What We Want from a Furiosa Prequel

Charlize Theron is ready to return to the ‘Mad Max’ universe. We have some thoughts on how it should go.
By  · Published on July 14th, 2017

Charlize Theron is ready to return to the ‘Mad Max’ universe. We have some thoughts on how it should go.

It has been over two years since Mad Max: Fury Road roared into cinemas. The fourth installment in George Miller’s Mad Max saga isn’t just about the adventures of its titular character. Arguably, one of its crowning achievements was introducing the world to Imperator Furiosa.

Portrayed to fiery perfection by Charlize Theron, Furiosa is the real star of Fury Road. The eponymous Max Rockatansky (Tom Hardy) finds himself falling into her narrative basically by accident. He accompanies Furiosa as she steals away with the Five Wives of Immortan Joe (Hugh Keays-Byrne) and risks her life to save them from his authoritarian rule.

However, as enigmatic and powerful as Furiosa is, we really never find out much about her.

There is always room for more. According to Miller, there were once plans to shoot an anime companion piece to Fury Road titled Mad Max: Furiosa. Miller declared, “In order to tell this story [of Fury Road], we came up with two others.” However, they never saw the light of day.

Miller has stayed mostly mum about any potential Mad Max projects since. But this week, while promoting her new action movie, Atomic Blonde,  Theron announced that she would happily explore Furiosa’s origins in a prequel film. In an interview with Variety, she reveals:

“There were three scripts. They were written as back stories to Max’s character and to Furiosa’s character. But at the end of the day, this thing lives and breathes with [director] George [Miller]. I think Warner Bros. knows that. We are all waiting for him to show us the way.”

Theron has in the past hinted at her resistance to reprise the role due to the tough, confusing working environment on the Fury Road set. However, she also praised Miller for his commitment to the women in the movie regardless of the difficulty of filming. Now, she seems readier than ever to revisit that world.

Nothing may be set in stone but I, like every other Fury Road fan, am brimming with excitement at the possibilities nonetheless. Furiosa remains one of the most intriguing and captivating leading women to grace the silver screen in the last few years. Her legacy ought to continue, especially as women in general steadily strengthen their foothold in Hollywood.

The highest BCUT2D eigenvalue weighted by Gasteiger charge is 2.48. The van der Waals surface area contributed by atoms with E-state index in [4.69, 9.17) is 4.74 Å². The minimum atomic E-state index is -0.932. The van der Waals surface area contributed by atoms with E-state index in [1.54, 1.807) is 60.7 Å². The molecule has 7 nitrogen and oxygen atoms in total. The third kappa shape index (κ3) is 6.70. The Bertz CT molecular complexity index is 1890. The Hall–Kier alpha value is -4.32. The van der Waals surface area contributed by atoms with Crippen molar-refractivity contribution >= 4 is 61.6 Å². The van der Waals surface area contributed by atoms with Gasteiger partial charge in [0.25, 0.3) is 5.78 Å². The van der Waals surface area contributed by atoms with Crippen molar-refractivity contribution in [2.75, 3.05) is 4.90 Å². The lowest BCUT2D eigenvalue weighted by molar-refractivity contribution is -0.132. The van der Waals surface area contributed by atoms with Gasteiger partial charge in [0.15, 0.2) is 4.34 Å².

In recent years, it’s been regularly proven that women make up most of the box office. Women protagonists are hugely marketable. For evidence, you need only look at how well Wonder Woman is doing so far this year as it surpasses the box office totals of a number of male-centric superhero movies.

In the years since Fury Road, big-budget women-led films have taken a more positive turn in terms of content as well. They appear more layered in increasing numbers, and more actresses have had opportunities to actually play three-dimensional characters.

Thus, there are now more concrete ways to ensure Furiosa’s potential won’t be squandered in her prequel, whenever we’re privileged enough to see one. Let’s consider some:

The Question of Duty

Furiosa is introduced as a survivor in every sense of the word. Her main goal has always been primed towards protecting the five women she helps escape. A strong sense of duty happens to be one of her most pertinent characteristics, but we’re not sure where it comes from.

We can theorize, of course. For example, there is a moment at the beginning of Fury Road when Immortan Joe first realizes Furiosa is going off-course from her path towards Gas Town. Without question, he immediately moves to check on the Five Wives, setting off the main chain of events in the film.

This prompts the audience to ask exactly what Furiosa had done in the past to initiate such an automatic response. There is an implication that she has disrupted Joe’s misogynistic tyranny at least once before and has been caught and likely punished. It is probably that Furiosa operates out of retribution if that were the case, considering that Joe would not take lightly to someone — much less a woman — trying to liberate his “breeders.” It might serve as an explanation for her viciously asking, “Remember me?” the moment she kills him by ripping his breathing apparatus from his face.